Holland, who served in the Legislature until 2020, says he believes Presley could get Medicaid expansion through the Legislature even with a Republican supermajority.

“Tate Reeves and (House Speaker) Philip Gunn were the two blocking it. Period.” said Holland. Gunn is not seeking re-election this year.

“In my final years in the House I had so many Republicans come to me and say expanding Medicaid is the right thing to do,” Holland said.

Another option would be for the Legislature to reauthorize the ballot initiative program that was ruled unconstitutional in 2021 by the state Supreme Court. Through the initiative process, people can gather signatures to bypass the Legislature and place issues directly on the ballot.

When the initiative process was ruled invalid, there was an effort underway to gather the required number of signatures to place Medicaid expansion on the ballot. The Mississippi Hospital Association was one of the sponsors of the Medicaid expansion initiative proposal and had hoped to have enough signatures to place the proposal on the 2022 ballot.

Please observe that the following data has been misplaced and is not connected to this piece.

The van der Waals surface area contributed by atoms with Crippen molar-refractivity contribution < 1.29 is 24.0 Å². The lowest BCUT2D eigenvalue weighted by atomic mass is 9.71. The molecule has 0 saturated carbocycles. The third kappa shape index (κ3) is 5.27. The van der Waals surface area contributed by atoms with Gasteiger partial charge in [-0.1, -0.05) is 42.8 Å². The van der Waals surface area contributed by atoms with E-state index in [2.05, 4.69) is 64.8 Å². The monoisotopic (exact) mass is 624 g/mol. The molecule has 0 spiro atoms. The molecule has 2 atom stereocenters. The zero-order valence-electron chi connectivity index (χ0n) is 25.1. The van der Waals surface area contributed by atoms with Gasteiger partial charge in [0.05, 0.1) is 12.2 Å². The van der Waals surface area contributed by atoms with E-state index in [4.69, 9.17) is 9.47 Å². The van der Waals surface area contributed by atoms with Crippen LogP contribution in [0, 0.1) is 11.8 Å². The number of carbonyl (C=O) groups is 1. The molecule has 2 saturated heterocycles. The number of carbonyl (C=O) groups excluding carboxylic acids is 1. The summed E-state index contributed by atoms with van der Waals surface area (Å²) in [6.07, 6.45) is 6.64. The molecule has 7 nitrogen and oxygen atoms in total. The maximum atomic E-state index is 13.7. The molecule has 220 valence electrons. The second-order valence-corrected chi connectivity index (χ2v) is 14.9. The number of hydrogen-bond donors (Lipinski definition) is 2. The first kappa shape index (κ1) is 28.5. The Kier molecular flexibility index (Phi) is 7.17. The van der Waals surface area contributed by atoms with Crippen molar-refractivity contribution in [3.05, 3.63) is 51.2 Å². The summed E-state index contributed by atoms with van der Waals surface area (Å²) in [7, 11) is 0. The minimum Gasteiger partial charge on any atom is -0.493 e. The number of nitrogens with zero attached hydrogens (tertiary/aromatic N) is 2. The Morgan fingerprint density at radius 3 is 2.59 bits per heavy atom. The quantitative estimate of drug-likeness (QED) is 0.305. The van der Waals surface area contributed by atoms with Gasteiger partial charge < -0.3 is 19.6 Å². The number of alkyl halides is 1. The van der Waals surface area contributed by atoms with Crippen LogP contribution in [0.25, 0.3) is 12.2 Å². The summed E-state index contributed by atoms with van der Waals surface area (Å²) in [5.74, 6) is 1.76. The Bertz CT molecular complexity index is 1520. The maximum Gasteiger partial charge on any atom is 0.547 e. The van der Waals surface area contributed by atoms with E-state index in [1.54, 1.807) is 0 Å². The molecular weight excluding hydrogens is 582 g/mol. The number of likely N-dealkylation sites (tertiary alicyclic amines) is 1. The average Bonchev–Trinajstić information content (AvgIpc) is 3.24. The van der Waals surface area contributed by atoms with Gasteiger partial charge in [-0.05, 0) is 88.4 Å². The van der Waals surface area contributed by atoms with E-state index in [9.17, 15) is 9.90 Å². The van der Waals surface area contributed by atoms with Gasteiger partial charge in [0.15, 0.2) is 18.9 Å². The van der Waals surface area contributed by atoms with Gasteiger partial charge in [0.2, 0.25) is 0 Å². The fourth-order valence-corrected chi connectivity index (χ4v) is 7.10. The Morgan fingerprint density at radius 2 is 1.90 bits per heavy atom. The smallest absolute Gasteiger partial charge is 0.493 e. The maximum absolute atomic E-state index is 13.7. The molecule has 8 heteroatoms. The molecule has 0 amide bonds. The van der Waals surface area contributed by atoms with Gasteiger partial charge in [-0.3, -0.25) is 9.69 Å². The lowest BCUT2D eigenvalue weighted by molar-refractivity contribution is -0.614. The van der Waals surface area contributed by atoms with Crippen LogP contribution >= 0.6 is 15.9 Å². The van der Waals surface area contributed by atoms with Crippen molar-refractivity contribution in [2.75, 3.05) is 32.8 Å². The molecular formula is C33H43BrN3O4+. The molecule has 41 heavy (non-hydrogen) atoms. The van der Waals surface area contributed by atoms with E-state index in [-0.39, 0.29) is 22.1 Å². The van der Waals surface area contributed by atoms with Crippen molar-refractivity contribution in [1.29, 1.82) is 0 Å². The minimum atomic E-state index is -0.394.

Multiple polls have indicated strong support among Mississippi voters for Medicaid expansion.

So far, legislative efforts to revive the initiative have been unsuccessful.

READ MORE: Mississippi leaving more than $1 billion per year on table by rejecting Medicaid expansion

Creative Commons License

Republish our articles for free, online or in print, under a Creative Commons license.

Bobby Harrison, Mississippi Today’s senior capitol reporter, covers politics, government and the Mississippi State Legislature. He also writes a weekly news analysis which is co-published in newspapers statewide. A native of Laurel, Bobby joined our team June 2018 after working for the North Mississippi Daily Journal in Tupelo since 1984. He is president of the Mississippi Capitol Press Corps Association and works with the Mississippi State University Stennis Institute to organize press luncheons. Bobby has a bachelor's in American Studies from the University of Southern Mississippi and has received multiple awards from the Mississippi Press Association, including the Bill Minor Best Investigative/In-depth Reporting and Best Commentary Column.